Monday saw us saying goodbye to Pete and Val who were going home by a different route, (so whose got SatNav then?), and to many other friends. Apparently Pete got a puncture just after leaving us and his jack would not work –some kind of law I believe. Hoods up we started our 75 miles towards the Rudesheimer Schloss Hotel, via Worms, where we visited the famous cathederal, and on along the scenic route beside the Rhein. Norma and Brian were leading and turned into the Rhine Hotel in Nierstein as we were all ready for a light lunch. Parking was a bit tight but suddenly an immaculately dressed waiter appeared and ushered us into a large garage (the owners with his Jag in it ) then a little damp and dishevelled we followed him into a very smart restaurant , with the flare of a toreador he whisked off our soggy anoraks and seated us at a beautifully set table and after handing out large embossed menus arrived with a large tray of complimentary glasses of champagne . The owner then appeared (who turned out to be a classic car buff) and explained that it was to “welcome us and our beautiful cars to his hotel and country“ how kind! Picking up the menu I mentioned to Terry that my glasses were in my anorak, secreted somewhere, when with a little bow this handsome paragon handed me a very elegant box containing six pairs of sparkling spectacles. We all chose a fairly light lunch – remembering dinner was booked for 7.30.At our hotel in Rudesheim.. The service was excellent, and so was the food, after passing pleasantries with the owner our waiter escorted us to our cars then stepped into the road and with great aplomb proceeded to stop the traffic in both directions so that our five cars could sweep out in line waving our goodbyes (a lovely interlude).
That evening our hotel was situated in the lane next to the famous “Drosselgasser“ in Rudesheim, so we did the tourist bit and paid a fortune for several beers and a few glasses of wine ,so much for the famous “Drosselgasser”!!. The hotel was another excellent choice thanks to Brian and we sang and danced to a small band, great fun.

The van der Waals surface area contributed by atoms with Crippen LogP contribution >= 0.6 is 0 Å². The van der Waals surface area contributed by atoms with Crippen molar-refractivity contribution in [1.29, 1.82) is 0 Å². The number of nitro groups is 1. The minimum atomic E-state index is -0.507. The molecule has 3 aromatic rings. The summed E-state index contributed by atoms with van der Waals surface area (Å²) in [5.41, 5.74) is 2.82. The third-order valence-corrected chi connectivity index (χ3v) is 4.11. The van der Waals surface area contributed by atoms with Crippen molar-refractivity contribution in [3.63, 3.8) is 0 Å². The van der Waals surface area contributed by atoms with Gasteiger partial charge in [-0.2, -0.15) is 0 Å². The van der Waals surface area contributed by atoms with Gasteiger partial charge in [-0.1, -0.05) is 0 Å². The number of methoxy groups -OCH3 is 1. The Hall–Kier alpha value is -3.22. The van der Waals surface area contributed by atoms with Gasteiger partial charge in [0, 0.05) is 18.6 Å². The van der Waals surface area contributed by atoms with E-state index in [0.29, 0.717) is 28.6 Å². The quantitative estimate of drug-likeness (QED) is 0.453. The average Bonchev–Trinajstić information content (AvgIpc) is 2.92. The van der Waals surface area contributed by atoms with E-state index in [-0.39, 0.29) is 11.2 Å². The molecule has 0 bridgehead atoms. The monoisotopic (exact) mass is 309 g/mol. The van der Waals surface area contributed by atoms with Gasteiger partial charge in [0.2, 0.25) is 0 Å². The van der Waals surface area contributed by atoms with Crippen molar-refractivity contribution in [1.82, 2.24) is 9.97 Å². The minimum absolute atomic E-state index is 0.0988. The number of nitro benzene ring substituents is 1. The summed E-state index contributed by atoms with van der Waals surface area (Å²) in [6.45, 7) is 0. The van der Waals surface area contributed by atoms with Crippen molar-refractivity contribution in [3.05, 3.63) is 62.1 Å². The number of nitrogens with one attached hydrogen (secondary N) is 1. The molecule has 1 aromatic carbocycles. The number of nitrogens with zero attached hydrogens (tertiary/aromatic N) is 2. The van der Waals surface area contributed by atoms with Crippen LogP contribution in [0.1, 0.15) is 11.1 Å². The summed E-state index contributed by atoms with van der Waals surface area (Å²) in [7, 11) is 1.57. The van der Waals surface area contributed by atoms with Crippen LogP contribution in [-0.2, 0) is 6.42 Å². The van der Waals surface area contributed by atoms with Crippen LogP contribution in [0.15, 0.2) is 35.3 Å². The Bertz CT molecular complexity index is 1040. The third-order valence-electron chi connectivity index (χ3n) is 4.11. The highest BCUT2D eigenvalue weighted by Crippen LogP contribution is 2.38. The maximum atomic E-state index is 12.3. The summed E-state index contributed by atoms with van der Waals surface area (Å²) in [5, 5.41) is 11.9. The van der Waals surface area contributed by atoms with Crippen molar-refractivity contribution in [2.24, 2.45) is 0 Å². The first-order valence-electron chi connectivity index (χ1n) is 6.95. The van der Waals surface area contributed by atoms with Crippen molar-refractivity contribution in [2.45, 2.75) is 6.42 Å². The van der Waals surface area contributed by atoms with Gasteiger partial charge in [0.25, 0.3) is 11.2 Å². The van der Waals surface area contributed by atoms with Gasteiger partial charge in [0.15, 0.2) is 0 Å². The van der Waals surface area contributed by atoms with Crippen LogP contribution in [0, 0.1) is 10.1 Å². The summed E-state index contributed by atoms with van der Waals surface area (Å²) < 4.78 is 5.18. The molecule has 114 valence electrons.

Tuesday morning we left for Cochem on the Mosel travelling alongside the majestic Rhein (in the rain), with its botels barges and its tripper boats, to Koblenz where unfortunately Terry took a wrong turn on the motor way and we did an undesired detour of 20 odd miles before we could turn round (ce la vie). Having found a different route back we passed through Koblenz and on to the Mosel quite different to the Rhein being less commercial .
On the way to Cochem we decided to visit Eltz castle, which was well worth it,quite remote situated in a commanding position but with a long walk down to it and even longer coming back up. It is very fairy tale like with its towers and pointed spire like roofs.
The hotel in Cochem, Karl Mueller, was very comfortable and with balconies to the rooms facing out to the river Mosel very picturesque particularly at night withthe boats etc all lit up.
Wednesday saw us travelling to Bernkastel again all along the Scenic Mosel Valley. When we did arrive in the town we had a little problem getting to our hotel and after driving through narrow one way streets we found it was in a pedestrianised area but after a while we found we were allowed to drive into it to unload our cases etc, the proprietor then led us to our overnight secure parking. Val had recommended that the girls should visit the handbag shop which we duly did and most of us bought one – haversack type, leaves your hands free for SHOPPING.
Thursday we left Bernkastel travelling through some lovely scenic country on quiet rural roads via Vianden where Brian and Norma knew of a good cake and coffee shop and on to Clervaux in Luxemburg our stop over for the night. It was very pleasant sitting outside on the hotel Koener s forecourt drinking a cool glass of wine watching the world go by before enjoying another fine meal in the hotels restaurant.
On Friday we left for Battice in Belgium our last stop before heading for our departure port on Saturday night. On route a visit was made to Monschau in Germany another super old town where we had lunch in the open air by a little stream in the middle of town. Then it was on to Battice to Hotel “Domaine du Haut Vent“with delightful people to welcome us. The rooms were charming each named after flowers. We had to smile when big bearded Brian (C) giving his room for the bill said “I’m Tulip”. .Such a relaxing atmosphere beautiful gardens and the delicious food was presented like works of art on a plate, while the wine flowed, a truly wonderful evening, well worth a return visit.
Leaving Battice for the Hook of Holland (150 miles ) on the way John and Jills T A developed an ominous rattle from the engine and we all hoped they were going to make it to the ferry which they did thank goodness, but decided to have it trailered from Harwich. Norma and Brian led us through to the port at Hoek van Holland. The roads were very busy but they did a grand job. Barbara, without a navigator, was a real stalwart in our group she was always protected between a couple of us, declared with a wry smile that she had better buy a map when she got home to see where she had been !!
The ferry once again had a perfect crossing and we arrived home at noon Sunday
Having traveled some 1500 odd miles.